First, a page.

Off-Grid Electricity

If you're doing stuff out and about, you may need to run some electronics. This justifies a brief discussion about how to get electricity when you're away from readily-available power outlets.

Batteries vs. Generators

Your basic sources of energy are the use of batteries or the use of generators. Batteries store energy in a chemical state, while generators burn fuel to produce electricity. There are two kinds of electricity: Alternating Current (AC) and Direct Current (DC). Generators typically spit out AC power, whereas batteries provide DC power. The stuff that comes out of your wall is AC (110-120 volts in the United States), whereas the stuff that comes out of batteries is DC.  If the thing you want to power that has a plug on it, it uses AC (though its power supply cord may have a 'rectifier' on it that converts that AC into DC). This guide will discuss how to use batteries to provide AC power using an inverter, as well as how to use a generator. It will then lightly cover DC electronics (there is plenty more help with this online).

How to determine whether to use a generator or a battery

The answer to this question pretty much comes down to how much power you need. If you're going to use above 300 watts, especially for an extended period of time, you probably want to use a generator. If your electricity needs are more modest or short-lived, consider using a cleaner, quieter battery. Just about all electronics say on them how many "watts" they use (you can also Google it). If this number is higher than 300, you should seriously consider using a generator, which often offer 2,000 watts, and can run for hours on a single tank of gas. Important: NEVER use a generator inside. Like a car, they produce carbon monoxide, which will kill you if you breathe too much of it. This is a serious risk--don't do it!


Generators are basically miniature power plants. Like real power plants, they convert fuel into power by spinning a magnet through a coil. They spit out AC power, and usually have normal AC outlets on them that you can plug household electronics into. If you have a lot of equipment to run, this is probably the way to go.

Choosing a Generator

There are nice generators (they're quieter, more reliable, put out cleaner power, rarely have issues, are serviceable, and are often lighter and smaller) and there are cheap generators (they often put out 'dirty power' [varying voltages and sine waves], are typically louder, heavier, break more often and are harder to fix because less people know how to fix them). The golden standard of generators is the Honda EU2000, which puts out 2,000 watts, runs quietly, and can even be tethered to a second Honda to provide extra amperage if you overload its capacity (that is, if you exceed 2,000 watts). Unfortunately, these generators cost between $800 and $1,000 dollars, so they are definitely an investment. That being said, it comes out in the wash if you use it a lot, because other generators will break down and need to be replaced/fixed much, much more, with the added cost of missed opportunity and unreliability. That being said, if you're just doing a few events, and you have enough extension cables to get far away from a loud, cheap generator, and you're not powering sensitive electronics (you don't want to run a computer or other sensitive electronics off of the 'dirty power' of a non-inverter generator), then there are much cheaper options available.


Most generators run on gasoline. They have a tiny gas tank, which usually takes a gallon or less. You should make sure that you have a bit of extra fuel in a red gas can if you think you might run out. Typically, a generator can run between 3 and 6 hours on a single tank of gas. Nicer generators have an 'eco-mode,' which adjusts the amount of power generated by the generator according to how much electricity is being drawn. If a high-power appliance is being used, the generator will work harder (and be louder), consuming far more fuel than it will if it is only running a small load. Some cheaper generators are '2-stroke,' meaning that you need to mix 2-stroke oil (usually 1 part oil per 50 parts gasoline) into their fuel, whereas the other ones are 4-stroke (meaning that they have a dedicated, separate reservoir of motor oil [which you should change after every 40 hours of operation]).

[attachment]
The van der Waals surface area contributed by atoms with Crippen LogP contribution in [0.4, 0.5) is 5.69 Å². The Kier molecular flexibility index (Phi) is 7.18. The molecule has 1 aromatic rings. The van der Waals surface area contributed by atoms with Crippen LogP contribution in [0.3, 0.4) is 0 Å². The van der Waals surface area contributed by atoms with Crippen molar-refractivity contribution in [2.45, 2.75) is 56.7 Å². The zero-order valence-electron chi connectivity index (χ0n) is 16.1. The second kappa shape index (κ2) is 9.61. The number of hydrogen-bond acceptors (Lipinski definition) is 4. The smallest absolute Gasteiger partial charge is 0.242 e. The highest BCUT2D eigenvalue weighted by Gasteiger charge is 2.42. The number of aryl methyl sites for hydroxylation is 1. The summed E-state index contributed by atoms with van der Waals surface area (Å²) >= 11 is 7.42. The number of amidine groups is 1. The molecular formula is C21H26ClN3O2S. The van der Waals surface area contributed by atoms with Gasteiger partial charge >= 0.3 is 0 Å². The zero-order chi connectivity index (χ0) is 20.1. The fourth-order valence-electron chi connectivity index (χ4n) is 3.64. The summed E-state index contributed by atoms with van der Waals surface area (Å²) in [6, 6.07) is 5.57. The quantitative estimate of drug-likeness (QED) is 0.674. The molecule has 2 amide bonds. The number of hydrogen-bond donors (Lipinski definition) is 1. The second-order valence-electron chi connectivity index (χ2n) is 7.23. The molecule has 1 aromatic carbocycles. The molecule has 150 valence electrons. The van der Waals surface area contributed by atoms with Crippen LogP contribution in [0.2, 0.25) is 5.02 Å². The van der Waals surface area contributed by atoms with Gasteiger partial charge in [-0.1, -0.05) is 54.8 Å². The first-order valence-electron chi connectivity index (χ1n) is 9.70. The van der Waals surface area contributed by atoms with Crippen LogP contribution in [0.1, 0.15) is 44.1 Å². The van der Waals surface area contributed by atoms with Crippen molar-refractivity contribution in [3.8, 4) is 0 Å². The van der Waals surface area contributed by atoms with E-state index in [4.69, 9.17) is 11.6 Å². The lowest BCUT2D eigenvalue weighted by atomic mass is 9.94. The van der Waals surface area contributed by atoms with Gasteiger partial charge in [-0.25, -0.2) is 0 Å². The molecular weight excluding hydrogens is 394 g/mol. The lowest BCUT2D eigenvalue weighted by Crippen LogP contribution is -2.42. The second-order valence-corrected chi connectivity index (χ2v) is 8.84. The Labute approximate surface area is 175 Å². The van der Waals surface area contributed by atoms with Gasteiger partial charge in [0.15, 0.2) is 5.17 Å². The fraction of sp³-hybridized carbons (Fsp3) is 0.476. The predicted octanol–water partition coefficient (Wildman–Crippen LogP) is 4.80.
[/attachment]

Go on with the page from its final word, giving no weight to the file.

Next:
Distributing Power

You should use extension cables and power strips, which you will want a number of. Note that extension cables have an electricity loss, and the further away you get from the generator, the more of a loss there will be. This can be mitigated somewhat by using thicker extension cables with a lower gauge ('AWG').


Putting a generator far away from where you are (or even behind some kind of barrier), with its exhaust pipe facing away from you is the best way to get away from its noise. This will involve using extension cables and power strips.

Carbon Monoxide

Never use a generator indoors or in an enclosed space. If you smell exhaust, you should change the orientation or position of your generator. This is a serious risk, and failure to heed this warning can result in death or serious injury

Storage and Transportation

Store your generator upright somewhere that is well-ventilated and preferably away from people. They can off-gas and pollute the air and/or pose a fire risk if they are stored improperly. Don't turn them on their side, because they can spill gas and oil. Don't take them on transit.

Maintenance & Repair

If your generator is a 4-stroke, change its oil after every 40 hours of use. Hondas are very common, and are highly serviceable. You can take them to a tool rental place and even to some auto repair shops to get repaired. The same goes for some other generators, though the knowledge of how to service those generators can be hit-or-miss.


Batteries put out DC power, in varying voltages. Here, we will be discussing the use of rechargeable 12v lead acid batteries.

Connecting to a battery's terminals

Batteries have 'terminals'--one positive (typically marked as red) and one negative (typically marked as black). Depending on the type of battery, these terminals will be a different size and shape. For smaller lead acid batteries, use female spade connectors crimped onto wires or alligator clips to connect to the terminals. For larger car batteries, use battery terminal cable connectors or large jumper-style clips. Your inverter will likely come with hardware for either connecting to a battery, or for connecting to a cigarette lighter adapter, which you will need a converter for (see below).

Choosing a battery